How can a social network that no one has ever heard of suddenly be valued at more than $US6 billion?
That’s what is happening with the one-time penny stock, Cynk Technology, which is up more than 100-fold since mid-June, bringing its market capitalisation to more than $US6 billion this week. Yet the self-proclaimed social network has no revenue, no product, no assets and one employee.
If it’s true that there’s a sucker is born every minute, then many of them trade on the penny-stock market. As The Wall Street Journal wrote this week, the world of penny stocks is “a historical haven for con men and hustlers that the FBI says is “rife with fraud.”
Cynk’s various securities filings from 2012 to 2013 read like a satirical article from The Onion. Let us count the red flags:
–The company’s business plan is vague and poorly written, containing gems like: “Instead of paying for a lunch that neither party wants to eat, parties can get down to business knowing that their time has been valued.” Here’s the full boilerplate from the IPO filing, when the company was called Introbuzz, not to be confused with its proposed website, Introbizz.com, which is now actually Introbiz.com (emphasis ours):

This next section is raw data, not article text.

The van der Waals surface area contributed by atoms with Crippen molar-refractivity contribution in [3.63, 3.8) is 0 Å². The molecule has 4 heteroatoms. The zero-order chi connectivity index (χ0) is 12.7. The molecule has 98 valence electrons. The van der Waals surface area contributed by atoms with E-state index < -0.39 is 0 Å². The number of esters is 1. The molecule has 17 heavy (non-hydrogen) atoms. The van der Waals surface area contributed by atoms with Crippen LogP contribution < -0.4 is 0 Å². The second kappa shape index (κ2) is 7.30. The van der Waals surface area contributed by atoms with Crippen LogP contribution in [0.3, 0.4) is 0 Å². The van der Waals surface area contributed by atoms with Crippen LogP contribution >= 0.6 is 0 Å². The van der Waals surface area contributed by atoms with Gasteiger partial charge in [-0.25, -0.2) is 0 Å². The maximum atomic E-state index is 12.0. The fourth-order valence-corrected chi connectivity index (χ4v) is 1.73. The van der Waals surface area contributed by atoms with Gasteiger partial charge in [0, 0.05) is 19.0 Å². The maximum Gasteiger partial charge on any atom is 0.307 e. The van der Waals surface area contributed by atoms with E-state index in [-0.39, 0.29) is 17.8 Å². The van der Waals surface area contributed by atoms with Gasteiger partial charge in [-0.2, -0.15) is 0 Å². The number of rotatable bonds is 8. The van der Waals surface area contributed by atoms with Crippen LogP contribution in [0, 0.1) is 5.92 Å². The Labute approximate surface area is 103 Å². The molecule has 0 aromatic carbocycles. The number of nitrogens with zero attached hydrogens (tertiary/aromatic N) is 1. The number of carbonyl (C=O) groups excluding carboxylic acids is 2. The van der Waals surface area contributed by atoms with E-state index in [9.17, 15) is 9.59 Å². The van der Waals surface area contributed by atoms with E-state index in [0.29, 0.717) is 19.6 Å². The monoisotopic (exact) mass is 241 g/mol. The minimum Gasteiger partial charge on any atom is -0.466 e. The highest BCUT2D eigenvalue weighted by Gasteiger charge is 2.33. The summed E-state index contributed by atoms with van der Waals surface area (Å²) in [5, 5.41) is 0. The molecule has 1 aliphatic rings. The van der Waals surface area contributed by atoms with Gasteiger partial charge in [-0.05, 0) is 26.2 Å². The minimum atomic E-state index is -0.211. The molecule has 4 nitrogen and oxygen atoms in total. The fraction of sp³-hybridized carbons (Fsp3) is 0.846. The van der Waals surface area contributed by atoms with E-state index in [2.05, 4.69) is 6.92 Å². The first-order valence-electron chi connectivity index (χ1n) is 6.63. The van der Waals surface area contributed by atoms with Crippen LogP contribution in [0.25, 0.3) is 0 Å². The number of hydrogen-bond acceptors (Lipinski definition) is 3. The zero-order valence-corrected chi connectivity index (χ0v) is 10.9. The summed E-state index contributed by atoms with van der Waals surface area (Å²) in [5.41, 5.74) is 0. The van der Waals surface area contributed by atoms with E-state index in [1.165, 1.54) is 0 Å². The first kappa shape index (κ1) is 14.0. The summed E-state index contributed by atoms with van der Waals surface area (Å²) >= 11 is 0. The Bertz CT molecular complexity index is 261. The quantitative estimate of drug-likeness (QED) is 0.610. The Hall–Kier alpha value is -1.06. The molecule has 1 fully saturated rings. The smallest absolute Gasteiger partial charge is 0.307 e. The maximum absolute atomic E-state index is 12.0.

We are a development stage company formed in the state of Nevada on May 1, 2008 as a web based social network service founded on the premise that personal networks and contacts are valuable. Social networks are web based services that allow individuals to post a profile and link their profile to other friends and organizations. To date, social networks such as Linkedin.com and Facebook.com have generated enormous popularity. Social networks have largely been a “personal branding” exercise or for pure entertainment to see what friends or associates are doing.
Introbuzz plans to be a social network that is also based of showing the types of people you are connected with and are associated. However, it’s also based on the idea that people should, and will pay to get in touch with people you know. Furthermore, money or donations act as a convenient reason to get in touch with people who can benefit your career or enhance one’s life.
We believe that people will pay for introductions that are meaningful since it can save or create significant value to someone’s life such as to find the right executive, nanny, software developer – or even the right squash player. Instead of paying for a lunch that neither party wants to eat, parties can get down to business knowing that their time has been valued.